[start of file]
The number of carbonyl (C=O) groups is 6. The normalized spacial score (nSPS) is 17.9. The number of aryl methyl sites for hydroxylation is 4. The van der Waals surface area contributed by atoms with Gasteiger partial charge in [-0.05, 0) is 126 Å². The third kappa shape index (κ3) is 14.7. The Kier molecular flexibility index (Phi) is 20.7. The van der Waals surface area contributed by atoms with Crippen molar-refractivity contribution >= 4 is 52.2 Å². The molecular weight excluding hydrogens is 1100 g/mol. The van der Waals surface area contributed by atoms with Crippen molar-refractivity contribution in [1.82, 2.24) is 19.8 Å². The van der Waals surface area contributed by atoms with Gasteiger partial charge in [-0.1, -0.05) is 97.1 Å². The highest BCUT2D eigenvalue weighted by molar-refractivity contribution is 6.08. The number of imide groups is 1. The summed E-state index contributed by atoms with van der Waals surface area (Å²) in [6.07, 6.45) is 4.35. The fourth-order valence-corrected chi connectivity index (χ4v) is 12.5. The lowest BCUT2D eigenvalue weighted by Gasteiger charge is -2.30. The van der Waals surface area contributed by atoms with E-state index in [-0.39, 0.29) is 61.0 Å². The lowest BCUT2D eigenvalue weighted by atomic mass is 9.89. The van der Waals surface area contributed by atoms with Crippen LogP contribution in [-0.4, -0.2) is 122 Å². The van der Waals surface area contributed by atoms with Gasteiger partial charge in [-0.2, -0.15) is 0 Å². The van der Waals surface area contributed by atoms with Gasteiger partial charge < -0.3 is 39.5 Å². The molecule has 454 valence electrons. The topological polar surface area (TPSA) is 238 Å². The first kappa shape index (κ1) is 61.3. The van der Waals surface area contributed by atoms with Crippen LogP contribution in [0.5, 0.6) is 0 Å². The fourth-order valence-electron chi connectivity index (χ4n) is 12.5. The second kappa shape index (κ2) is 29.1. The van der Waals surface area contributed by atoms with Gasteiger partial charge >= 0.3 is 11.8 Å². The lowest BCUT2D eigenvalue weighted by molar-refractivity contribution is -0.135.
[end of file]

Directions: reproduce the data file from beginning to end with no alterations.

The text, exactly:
The number of carbonyl (C=O) groups is 6. The normalized spacial score (nSPS) is 17.9. The number of aryl methyl sites for hydroxylation is 4. The van der Waals surface area contributed by atoms with Gasteiger partial charge in [-0.05, 0) is 126 Å². The third kappa shape index (κ3) is 14.7. The Kier molecular flexibility index (Phi) is 20.7. The van der Waals surface area contributed by atoms with Crippen molar-refractivity contribution >= 4 is 52.2 Å². The molecular weight excluding hydrogens is 1100 g/mol. The van der Waals surface area contributed by atoms with Crippen molar-refractivity contribution in [1.82, 2.24) is 19.8 Å². The van der Waals surface area contributed by atoms with Gasteiger partial charge in [-0.1, -0.05) is 97.1 Å². The highest BCUT2D eigenvalue weighted by molar-refractivity contribution is 6.08. The number of imide groups is 1. The summed E-state index contributed by atoms with van der Waals surface area (Å²) in [6.07, 6.45) is 4.35. The fourth-order valence-corrected chi connectivity index (χ4v) is 12.5. The lowest BCUT2D eigenvalue weighted by Gasteiger charge is -2.30. The van der Waals surface area contributed by atoms with E-state index in [-0.39, 0.29) is 61.0 Å². The lowest BCUT2D eigenvalue weighted by atomic mass is 9.89. The van der Waals surface area contributed by atoms with Crippen LogP contribution in [-0.4, -0.2) is 122 Å². The van der Waals surface area contributed by atoms with Gasteiger partial charge in [-0.2, -0.15) is 0 Å². The van der Waals surface area contributed by atoms with Gasteiger partial charge < -0.3 is 39.5 Å². The molecule has 454 valence electrons. The topological polar surface area (TPSA) is 238 Å². The first kappa shape index (κ1) is 61.3. The van der Waals surface area contributed by atoms with Crippen LogP contribution in [0.5, 0.6) is 0 Å². The fourth-order valence-electron chi connectivity index (χ4n) is 12.5. The second kappa shape index (κ2) is 29.1. The van der Waals surface area contributed by atoms with Gasteiger partial charge >= 0.3 is 11.8 Å². The lowest BCUT2D eigenvalue weighted by molar-refractivity contribution is -0.135.